The Japanese Garden
6100 Woodley Avenue · Van Nuys, CA
After much deliberation on how to draw more traffic to my site, I came to one prevailing conclusion: The Internet lives and breathes through porn and Star Trek.
And since I don't know very many naked women, I figured more Star Trek was the way to go.
Now, what does the Japanese Garden have to do with Star Trek? Well, if you've ever seen an episode of either The Next Generation, Voyager or, I believe, Deep Space Nine in which Starfleet Headquarters made an appearance, then you've seen the Japanese Garden. (I didn't watch DS9 much, but I think they were on Earth at some point fighting the Changelings or some such thing.) Basically, if you can recall any appearance made by the groundskeeper Boothby, played by the late Ray Walston, these were the grounds he was keeping.
In fact, the futuristic structure you see in the photo above is itself used as a Starfleet administration building. Add a large white building behind it, a view of the Golden Gate Bridge in the background and a few uniformed officers walking about as if they have someplace to go, and you get this wonderful establishing shot of 24th-century San Francisco, which I sampled from an episode of Star Trek: Voyager.
(FYI, the same building also served as Streakers International in Mr. Show's Streak-Dome 97.)
Now, the great thing about the Japanese Garden is that if you are a Trekkie — or Trekker, or whatever they're calling themselves these days — then you can actually visit these grounds yourself. To be honest, even if you couldn't care an iso-linear chip about Star Trek, or even know what the hell an iso-linear chip is, you should give the garden a visit, anyway. The price of admission is trivial, the views are fantastic and no matter which way you look, you can barely tell you're in Los Angeles at all. (A huge plus in my book.)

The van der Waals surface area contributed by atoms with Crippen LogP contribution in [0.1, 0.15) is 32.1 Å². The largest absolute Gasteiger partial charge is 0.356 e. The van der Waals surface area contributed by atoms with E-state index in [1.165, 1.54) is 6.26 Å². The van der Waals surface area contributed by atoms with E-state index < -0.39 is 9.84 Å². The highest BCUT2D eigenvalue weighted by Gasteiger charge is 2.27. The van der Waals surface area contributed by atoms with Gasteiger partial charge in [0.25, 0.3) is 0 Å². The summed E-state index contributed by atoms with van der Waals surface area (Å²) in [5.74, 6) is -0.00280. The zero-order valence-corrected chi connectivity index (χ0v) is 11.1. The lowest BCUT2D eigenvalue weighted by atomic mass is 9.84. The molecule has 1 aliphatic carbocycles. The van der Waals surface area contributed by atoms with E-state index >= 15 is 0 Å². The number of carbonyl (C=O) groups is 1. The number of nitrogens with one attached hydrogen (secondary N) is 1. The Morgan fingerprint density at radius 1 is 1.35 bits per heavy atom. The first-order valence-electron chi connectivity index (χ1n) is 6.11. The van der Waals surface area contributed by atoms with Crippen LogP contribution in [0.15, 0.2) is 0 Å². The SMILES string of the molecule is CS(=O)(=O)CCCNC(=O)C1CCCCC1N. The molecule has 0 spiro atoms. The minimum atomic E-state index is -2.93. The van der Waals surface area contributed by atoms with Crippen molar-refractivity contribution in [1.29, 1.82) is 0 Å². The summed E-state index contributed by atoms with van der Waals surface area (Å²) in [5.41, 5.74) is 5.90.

The style of the garden is that of Chisen-Kaiyushiki, which means "wet garden with promenade." It emulates the types of stroll gardens built for Japanese feudal lords during the 18th and 19th centuries. Although it incorporates a dry garden, or karesansui, made of gravel and stone, the primary features revolve around the central lake, where you'll find various aquatic life and possibly the occasional crane strolling the black-pebble shores.
Among the varieties of trees and flowers stand several traditional Japanese forms of architecture, so well incorporated that they seem to have themselves been planted and are growing naturally alongside the foliage. Two arbors, much like gazebos, provide places to rest and to enjoy the tranquility. If food were allowed inside, they would have made excellent locations for a picnic; unfortunately, I was forced to eat my Schlotzky's in the parking lot.
Bridges also play a role in the garden, allowing views above waterways and down at the lotus blossoms, tadpoles and goldfish. The central structure, near the rear of the garden, is the shoin, which overlooks much of the property. The shoin is a 14th- and 15th-century residence built for aristocrats and samurai. Here, however, it serves as a space for meetings and weddings, whatever century you want to pretend they're in.
The presence of water is pervasive and is displayed in three forms: the static lake, the flowing river and the cascading waterfall. And the water is the reason that the Japanese Garden was created in the first place. The garden was built as a scenic extension to the Donald C. Tillman Water Reclamation Plant, which you can get a gander at if you are so inclined, behind that sci-fi administration building.
But, I'll warn you. You don't just view the plant, you smell it. And if the wind is right, you just might taste it, too. Unless you've really got a thing for open sewage, you'll probably just want to stick with the more pleasant and less explicit side of nature around front.
I'd like to point out, by the way, that round, yellow thing in the photo. It's labeled "Life Ring." You know, in case someone were to ... fall in. I don't know, I think I'd rather just drown.
See More Photos of the Japanese Garden
Visit the Phoenix from Star Trek: First Contact